At first, the simple statement didn't relate to me with clear understanding, and I had to seek the revelation from the Lord. I heard the Lord again say, "Get off the porch!" Then He said, "Many of My chosen leaders have settled for a place on the porch. They have sat down among the crowds of applause and popular opinions. They are adored among the multitude while losing sight of their purpose. They have been unwilling to intercede on behalf of the people because of their view. The view from the porch is different than the view from the altar. The view from the altar is different from the porch. This is why I have called upon My leaders to be in the between, so that they never lose sight of the value of the people and the cost of the sacrifice. My chosen leaders among the multitude have exchanged the sacred ground for the affirmation of the porch. I, the Lord, am calling the priest to take the place of Intercession yet again. The cries of those who will weep again for the people of the nation will be the sound of a victorious people and not a people of approval. I'm calling for those who will say yes to get off the porch."
After hearing the word from the Lord, I began to understand what He is saying. You see, we live in a generation where many leaders have fixed themselves on the porch where it has become easier to criticize others, rather than intercede. It's a day where ministries constantly sit on their porches and wage war against those who disagree with their revelations, rather than waging war against the rulers, against the powers, against the world forces of this darkness, against the spiritual forces of wickedness in the heavenly places (Eph. 6:12). We are in a day where the porch has become the habitation of dwelling, rather than the gathering of those who are worth interceding for. We have exchanged the cries of intercession for the applause of the popular.
In his message, "Between the Porch and the Altar," Leonard Ravenhill said, "No man—I don't care how colossal his intellect—no man is greater than his prayer life. To stand before me on behalf of God is one thing. To stand before God on behalf of men is something entirely different."
This is a call for those who are leaders to get off the porch. Our view must change, and it must change for the glory of the Lord. We can no longer be willing to sit on the porch to throw stones at each other, instead, we must be willing to assemble between the porch and the altar for the intercession of the people. We have to be real here and recognize that we can no longer spend our time looking to one-up the other leaders and/or ministries. We must be willing to surrender our selfish ambitions that we may have the view of our purpose as a leader. I believe that we have been given a divine opportunity to advance the kingdom in a supernatural way that the leaders before our day could only dream about. And yet, we are striving against one another simply because of how we are perceiving things from a distance. Our view is only going to change when we are willing to change our position.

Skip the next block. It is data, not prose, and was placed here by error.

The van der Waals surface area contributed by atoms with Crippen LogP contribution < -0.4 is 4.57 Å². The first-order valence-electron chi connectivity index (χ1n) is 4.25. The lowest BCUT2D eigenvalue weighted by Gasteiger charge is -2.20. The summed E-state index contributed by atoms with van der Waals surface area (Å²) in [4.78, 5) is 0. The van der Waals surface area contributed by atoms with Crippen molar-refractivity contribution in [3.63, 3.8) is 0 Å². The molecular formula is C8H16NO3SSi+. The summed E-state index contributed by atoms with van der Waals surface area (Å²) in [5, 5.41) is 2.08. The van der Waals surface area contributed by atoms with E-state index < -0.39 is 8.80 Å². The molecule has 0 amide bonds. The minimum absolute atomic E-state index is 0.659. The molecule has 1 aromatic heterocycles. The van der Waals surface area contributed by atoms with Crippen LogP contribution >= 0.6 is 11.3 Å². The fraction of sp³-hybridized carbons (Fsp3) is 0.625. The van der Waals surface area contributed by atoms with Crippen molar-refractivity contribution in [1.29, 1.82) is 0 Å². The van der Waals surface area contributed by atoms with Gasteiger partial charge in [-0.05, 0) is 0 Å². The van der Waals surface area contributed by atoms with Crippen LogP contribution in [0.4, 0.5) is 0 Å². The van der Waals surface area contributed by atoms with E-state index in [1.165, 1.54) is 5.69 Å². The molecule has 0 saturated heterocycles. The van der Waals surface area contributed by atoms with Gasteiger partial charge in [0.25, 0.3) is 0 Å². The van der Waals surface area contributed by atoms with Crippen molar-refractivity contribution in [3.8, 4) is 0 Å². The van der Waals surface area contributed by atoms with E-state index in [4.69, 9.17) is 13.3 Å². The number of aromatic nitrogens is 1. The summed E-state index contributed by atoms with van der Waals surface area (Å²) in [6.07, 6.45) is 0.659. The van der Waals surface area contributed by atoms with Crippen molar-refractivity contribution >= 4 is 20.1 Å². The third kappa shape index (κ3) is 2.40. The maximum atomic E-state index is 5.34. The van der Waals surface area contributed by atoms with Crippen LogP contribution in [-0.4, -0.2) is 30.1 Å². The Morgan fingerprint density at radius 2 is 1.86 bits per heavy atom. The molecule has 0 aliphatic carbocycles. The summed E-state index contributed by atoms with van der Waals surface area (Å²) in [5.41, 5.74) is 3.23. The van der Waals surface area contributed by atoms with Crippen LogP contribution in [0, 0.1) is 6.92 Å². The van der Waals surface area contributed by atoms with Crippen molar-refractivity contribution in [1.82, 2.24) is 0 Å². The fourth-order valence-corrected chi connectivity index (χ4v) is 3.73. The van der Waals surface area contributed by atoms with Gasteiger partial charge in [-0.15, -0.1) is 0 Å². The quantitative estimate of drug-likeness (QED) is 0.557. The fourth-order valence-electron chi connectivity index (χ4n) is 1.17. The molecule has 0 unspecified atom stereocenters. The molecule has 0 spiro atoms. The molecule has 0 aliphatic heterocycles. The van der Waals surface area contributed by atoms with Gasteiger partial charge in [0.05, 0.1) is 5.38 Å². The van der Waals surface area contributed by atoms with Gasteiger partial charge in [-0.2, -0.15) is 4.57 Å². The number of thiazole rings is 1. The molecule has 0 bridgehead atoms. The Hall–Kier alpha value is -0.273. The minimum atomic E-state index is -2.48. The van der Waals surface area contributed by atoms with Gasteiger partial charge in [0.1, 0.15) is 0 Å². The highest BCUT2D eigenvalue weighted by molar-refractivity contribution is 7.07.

I challenge us all, no matter what your official title is, or what leadership role you have. I challenge us to get back to the purpose of the call as a leader. Don't fall victim to remaining on the porch because of the adoration from the population. Rather allow your adoration to be directed to the Father because of the value you see in others and the cost of the sacrifice that is before you. Let us be willing to rise up in between the Porch and the Altar with the declarations of intercession.
Ryan Johnson is mantled in equipping the body of Christ to awaken the nations with a prophetic call of a rising ekklesia. As a revivalist and apostolic minister, Ryan ministers with a prophetic voice of revival and awakening, with the demonstration of God's purposes in regions, individuals and the church.
This article originally appeared at ryanjohnson.us.